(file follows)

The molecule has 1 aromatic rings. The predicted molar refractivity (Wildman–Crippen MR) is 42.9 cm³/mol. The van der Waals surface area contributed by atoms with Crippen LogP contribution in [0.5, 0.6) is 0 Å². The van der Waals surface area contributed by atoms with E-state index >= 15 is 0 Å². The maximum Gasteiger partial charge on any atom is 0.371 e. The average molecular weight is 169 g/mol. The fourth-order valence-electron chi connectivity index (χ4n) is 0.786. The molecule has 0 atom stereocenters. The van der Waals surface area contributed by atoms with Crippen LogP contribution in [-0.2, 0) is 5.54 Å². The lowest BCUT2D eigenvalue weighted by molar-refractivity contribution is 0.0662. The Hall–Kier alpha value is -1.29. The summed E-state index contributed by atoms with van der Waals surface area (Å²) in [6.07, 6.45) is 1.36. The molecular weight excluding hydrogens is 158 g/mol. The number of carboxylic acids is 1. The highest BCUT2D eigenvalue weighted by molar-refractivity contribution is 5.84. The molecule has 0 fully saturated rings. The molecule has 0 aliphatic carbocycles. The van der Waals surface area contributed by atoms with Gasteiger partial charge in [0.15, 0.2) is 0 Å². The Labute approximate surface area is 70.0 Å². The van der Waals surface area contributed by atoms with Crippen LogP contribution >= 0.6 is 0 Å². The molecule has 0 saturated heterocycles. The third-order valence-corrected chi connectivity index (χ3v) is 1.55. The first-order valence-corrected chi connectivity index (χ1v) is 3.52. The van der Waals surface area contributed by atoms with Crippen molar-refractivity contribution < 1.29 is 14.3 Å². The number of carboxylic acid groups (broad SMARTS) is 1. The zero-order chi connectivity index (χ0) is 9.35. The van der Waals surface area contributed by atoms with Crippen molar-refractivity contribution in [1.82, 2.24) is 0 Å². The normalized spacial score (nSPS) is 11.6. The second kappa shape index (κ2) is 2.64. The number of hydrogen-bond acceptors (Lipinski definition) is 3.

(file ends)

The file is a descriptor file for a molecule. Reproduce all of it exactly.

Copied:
The molecule has 1 aromatic rings. The predicted molar refractivity (Wildman–Crippen MR) is 42.9 cm³/mol. The van der Waals surface area contributed by atoms with Crippen LogP contribution in [0.5, 0.6) is 0 Å². The van der Waals surface area contributed by atoms with E-state index >= 15 is 0 Å². The maximum Gasteiger partial charge on any atom is 0.371 e. The average molecular weight is 169 g/mol. The fourth-order valence-electron chi connectivity index (χ4n) is 0.786. The molecule has 0 atom stereocenters. The van der Waals surface area contributed by atoms with Crippen LogP contribution in [-0.2, 0) is 5.54 Å². The lowest BCUT2D eigenvalue weighted by molar-refractivity contribution is 0.0662. The Hall–Kier alpha value is -1.29. The summed E-state index contributed by atoms with van der Waals surface area (Å²) in [6.07, 6.45) is 1.36. The molecular weight excluding hydrogens is 158 g/mol. The number of carboxylic acids is 1. The highest BCUT2D eigenvalue weighted by molar-refractivity contribution is 5.84. The molecule has 0 fully saturated rings. The molecule has 0 aliphatic carbocycles. The van der Waals surface area contributed by atoms with Gasteiger partial charge in [0.15, 0.2) is 0 Å². The Labute approximate surface area is 70.0 Å². The van der Waals surface area contributed by atoms with Crippen LogP contribution >= 0.6 is 0 Å². The molecule has 0 saturated heterocycles. The third-order valence-corrected chi connectivity index (χ3v) is 1.55. The first-order valence-corrected chi connectivity index (χ1v) is 3.52. The van der Waals surface area contributed by atoms with Crippen molar-refractivity contribution < 1.29 is 14.3 Å². The number of carboxylic acid groups (broad SMARTS) is 1. The zero-order chi connectivity index (χ0) is 9.35. The van der Waals surface area contributed by atoms with Crippen molar-refractivity contribution in [1.82, 2.24) is 0 Å². The normalized spacial score (nSPS) is 11.6. The second kappa shape index (κ2) is 2.64. The number of hydrogen-bond acceptors (Lipinski definition) is 3.